4. Karen Maguire, 2013. "Drill Baby Drill? Political and Market Influences on Federal Onshore Oil and Gas Leasing in the Western United States," Economics Working Paper Series 1401, Oklahoma State University, Department of Economics and Legal Studies in Business, revised Apr 2013.
    5. Gary D. Libecap, 2013. "Addressing Global Environmental Externalities: Transaction Costs Considerations," NBER Working Papers 19501, National Bureau of Economic Research, Inc.
    6. Hawke, Richard, 2006. "Improving the Water Allocation Framework in New Zealand," Occasional Papers 06/9, Ministry of Economic Development, New Zealand.
    7. Richard G. Newell & Brian C. Prest & Ashley Vissing, 2016. "Trophy Hunting vs. Manufacturing Energy: The Price-Responsiveness of Shale Gas," NBER Working Papers 22532, National Bureau of Economic Research, Inc.
    8. Gary D. Libecap, 2010. "Water Rights and Markets in the U.S. Semi Arid West: Efficiency and Equity Issues," ICER Working Papers 30-2010, ICER - International Centre for Economic Research.
    9. Karen Maguire, 2016. "Drill baby drill? Political influence on federal onshore oil and gas leasing in the Western United States," Economics of Governance, Springer, vol. 17(2), pages 131-164, May.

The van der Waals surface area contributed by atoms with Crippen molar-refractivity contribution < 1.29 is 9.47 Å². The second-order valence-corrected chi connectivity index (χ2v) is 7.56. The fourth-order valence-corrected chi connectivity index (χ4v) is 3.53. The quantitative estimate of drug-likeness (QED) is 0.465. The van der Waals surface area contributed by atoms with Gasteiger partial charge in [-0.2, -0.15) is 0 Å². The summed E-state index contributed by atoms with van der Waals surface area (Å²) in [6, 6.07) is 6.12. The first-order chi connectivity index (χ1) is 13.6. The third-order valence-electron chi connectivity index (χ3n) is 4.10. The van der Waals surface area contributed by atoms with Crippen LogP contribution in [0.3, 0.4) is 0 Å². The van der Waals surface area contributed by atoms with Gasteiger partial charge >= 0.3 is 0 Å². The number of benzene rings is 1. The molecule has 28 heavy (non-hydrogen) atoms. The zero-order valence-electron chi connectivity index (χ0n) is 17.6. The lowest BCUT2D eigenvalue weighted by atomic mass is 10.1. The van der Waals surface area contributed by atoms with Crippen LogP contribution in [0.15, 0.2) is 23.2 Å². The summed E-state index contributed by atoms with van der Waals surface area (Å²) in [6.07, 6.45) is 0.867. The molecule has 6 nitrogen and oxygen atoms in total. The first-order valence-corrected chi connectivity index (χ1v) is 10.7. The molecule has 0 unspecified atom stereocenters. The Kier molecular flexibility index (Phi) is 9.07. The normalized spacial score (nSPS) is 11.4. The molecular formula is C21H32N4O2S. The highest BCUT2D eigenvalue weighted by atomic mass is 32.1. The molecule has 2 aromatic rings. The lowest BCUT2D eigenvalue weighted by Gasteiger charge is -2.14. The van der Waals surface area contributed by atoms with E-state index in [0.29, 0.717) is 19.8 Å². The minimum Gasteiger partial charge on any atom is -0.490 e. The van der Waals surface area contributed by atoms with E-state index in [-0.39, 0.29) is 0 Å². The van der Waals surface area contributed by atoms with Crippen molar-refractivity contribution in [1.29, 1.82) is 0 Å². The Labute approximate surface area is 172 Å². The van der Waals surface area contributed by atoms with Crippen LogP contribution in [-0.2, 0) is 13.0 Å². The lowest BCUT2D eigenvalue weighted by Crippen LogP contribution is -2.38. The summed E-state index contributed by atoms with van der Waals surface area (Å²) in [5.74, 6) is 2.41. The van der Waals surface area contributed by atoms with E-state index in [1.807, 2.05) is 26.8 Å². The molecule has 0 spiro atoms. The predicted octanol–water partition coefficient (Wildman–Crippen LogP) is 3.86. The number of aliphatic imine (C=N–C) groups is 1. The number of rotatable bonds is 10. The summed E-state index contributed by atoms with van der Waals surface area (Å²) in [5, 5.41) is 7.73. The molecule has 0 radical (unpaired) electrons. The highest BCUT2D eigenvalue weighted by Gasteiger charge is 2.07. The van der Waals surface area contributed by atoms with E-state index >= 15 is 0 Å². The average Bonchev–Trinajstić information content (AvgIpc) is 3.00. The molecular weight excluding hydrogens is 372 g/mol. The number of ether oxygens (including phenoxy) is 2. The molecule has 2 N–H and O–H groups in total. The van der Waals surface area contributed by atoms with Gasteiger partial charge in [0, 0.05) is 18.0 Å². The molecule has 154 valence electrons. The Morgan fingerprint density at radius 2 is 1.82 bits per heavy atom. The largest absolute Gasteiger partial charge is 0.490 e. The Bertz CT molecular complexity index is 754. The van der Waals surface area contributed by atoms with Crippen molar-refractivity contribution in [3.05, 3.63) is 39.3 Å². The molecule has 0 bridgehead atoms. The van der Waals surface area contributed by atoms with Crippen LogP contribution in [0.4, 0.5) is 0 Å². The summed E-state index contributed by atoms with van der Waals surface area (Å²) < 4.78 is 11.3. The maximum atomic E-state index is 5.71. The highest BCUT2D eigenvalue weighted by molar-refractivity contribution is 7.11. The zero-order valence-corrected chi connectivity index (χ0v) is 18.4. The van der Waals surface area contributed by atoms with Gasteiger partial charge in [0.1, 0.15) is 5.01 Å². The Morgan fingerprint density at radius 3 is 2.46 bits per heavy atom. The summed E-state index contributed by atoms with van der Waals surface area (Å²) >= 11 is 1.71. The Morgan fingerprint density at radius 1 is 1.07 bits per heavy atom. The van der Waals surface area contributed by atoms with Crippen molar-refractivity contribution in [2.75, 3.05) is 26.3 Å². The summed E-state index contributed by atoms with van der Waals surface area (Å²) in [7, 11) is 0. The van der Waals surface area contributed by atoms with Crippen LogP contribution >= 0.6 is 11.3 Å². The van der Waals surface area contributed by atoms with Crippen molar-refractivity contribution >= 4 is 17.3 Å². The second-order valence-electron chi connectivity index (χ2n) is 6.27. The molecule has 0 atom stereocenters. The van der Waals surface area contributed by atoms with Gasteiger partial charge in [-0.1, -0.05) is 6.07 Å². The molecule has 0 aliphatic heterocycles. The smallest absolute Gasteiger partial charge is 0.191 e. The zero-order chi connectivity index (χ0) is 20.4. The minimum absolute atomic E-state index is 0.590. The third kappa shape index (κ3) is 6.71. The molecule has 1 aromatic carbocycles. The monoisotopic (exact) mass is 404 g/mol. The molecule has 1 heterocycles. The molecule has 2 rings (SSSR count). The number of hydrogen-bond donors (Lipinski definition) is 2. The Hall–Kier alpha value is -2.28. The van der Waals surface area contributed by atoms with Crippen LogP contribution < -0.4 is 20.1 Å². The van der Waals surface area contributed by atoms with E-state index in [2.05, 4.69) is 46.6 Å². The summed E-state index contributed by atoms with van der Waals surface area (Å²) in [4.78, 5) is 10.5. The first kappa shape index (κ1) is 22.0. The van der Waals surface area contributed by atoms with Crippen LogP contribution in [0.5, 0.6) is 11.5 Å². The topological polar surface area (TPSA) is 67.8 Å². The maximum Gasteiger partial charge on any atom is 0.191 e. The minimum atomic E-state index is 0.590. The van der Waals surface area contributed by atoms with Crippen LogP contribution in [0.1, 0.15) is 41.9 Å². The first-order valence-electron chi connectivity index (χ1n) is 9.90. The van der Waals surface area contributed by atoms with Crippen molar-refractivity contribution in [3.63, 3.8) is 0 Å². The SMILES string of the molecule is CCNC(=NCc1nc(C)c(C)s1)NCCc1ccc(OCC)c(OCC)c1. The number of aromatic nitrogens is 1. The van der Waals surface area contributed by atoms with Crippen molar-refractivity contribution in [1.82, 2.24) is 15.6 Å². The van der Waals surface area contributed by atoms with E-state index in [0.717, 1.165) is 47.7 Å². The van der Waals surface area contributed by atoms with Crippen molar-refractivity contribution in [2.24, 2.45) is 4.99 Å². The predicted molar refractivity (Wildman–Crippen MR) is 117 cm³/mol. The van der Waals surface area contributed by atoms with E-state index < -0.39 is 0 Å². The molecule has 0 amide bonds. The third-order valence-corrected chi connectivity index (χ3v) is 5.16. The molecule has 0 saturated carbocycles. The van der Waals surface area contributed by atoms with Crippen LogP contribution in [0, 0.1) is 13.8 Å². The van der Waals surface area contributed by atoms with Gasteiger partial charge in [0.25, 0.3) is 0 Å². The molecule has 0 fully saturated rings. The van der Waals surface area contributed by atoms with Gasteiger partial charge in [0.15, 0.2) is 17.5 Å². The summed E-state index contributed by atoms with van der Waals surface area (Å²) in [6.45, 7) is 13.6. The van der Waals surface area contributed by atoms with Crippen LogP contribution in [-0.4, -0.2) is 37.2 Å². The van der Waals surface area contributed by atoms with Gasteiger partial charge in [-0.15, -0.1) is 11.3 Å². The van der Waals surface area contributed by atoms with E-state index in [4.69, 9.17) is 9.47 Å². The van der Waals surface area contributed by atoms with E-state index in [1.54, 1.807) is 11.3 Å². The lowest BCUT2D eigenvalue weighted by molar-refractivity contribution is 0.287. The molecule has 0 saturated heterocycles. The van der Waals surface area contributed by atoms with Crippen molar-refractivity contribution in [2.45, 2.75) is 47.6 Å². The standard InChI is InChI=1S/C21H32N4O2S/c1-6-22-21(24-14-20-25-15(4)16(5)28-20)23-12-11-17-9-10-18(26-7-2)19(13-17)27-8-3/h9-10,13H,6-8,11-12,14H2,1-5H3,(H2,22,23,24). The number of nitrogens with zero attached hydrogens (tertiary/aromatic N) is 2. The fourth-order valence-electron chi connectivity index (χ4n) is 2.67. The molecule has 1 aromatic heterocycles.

10. Bhattacharya, Haimanti & Lueck, Dean, 2009. "The role of property rights in determining the environmental quality-income relationship," Ecological Economics, Elsevier, vol. 68(10), pages 2511-2524, August.
    11. Gary Libecap, 2007. "Regulation and Deregulation: Property Rights Allocation Issues in De Regulation of Common Pool Resources," ICER Working Papers 28-2007, ICER - International Centre for Economic Research.

    More about this item


    Access and download statistics


    All material on this site has been provided by the respective publishers and authors. You can help correct errors and omissions. When requesting a correction, please mention this item's handle: RePEc:ucp:jlstud:v:31:y:2002:i:2:p:s589-608. See general information about how to correct material in RePEc.

    For technical questions regarding this item, or to correct its authors, title, abstract, bibliographic or download information, contact: (Journals Division). General contact details of provider: .

    If you have authored this item and are not yet registered with RePEc, we encourage you to do it here. This allows to link your profile to this item. It also allows you to accept potential citations to this item that we are uncertain about.

    We have no references for this item. You can help adding them by using this form .

    If you know of missing items citing this one, you can help us creating those links by adding the relevant references in the same way as above, for each refering item. If you are a registered author of this item, you may also want to check the "citations" tab in your RePEc Author Service profile, as there may be some citations waiting for confirmation.

    Please note that corrections may take a couple of weeks to filter through the various RePEc services.

    IDEAS is a RePEc service hosted by the Research Division of the Federal Reserve Bank of St. Louis . RePEc uses bibliographic data supplied by the respective publishers.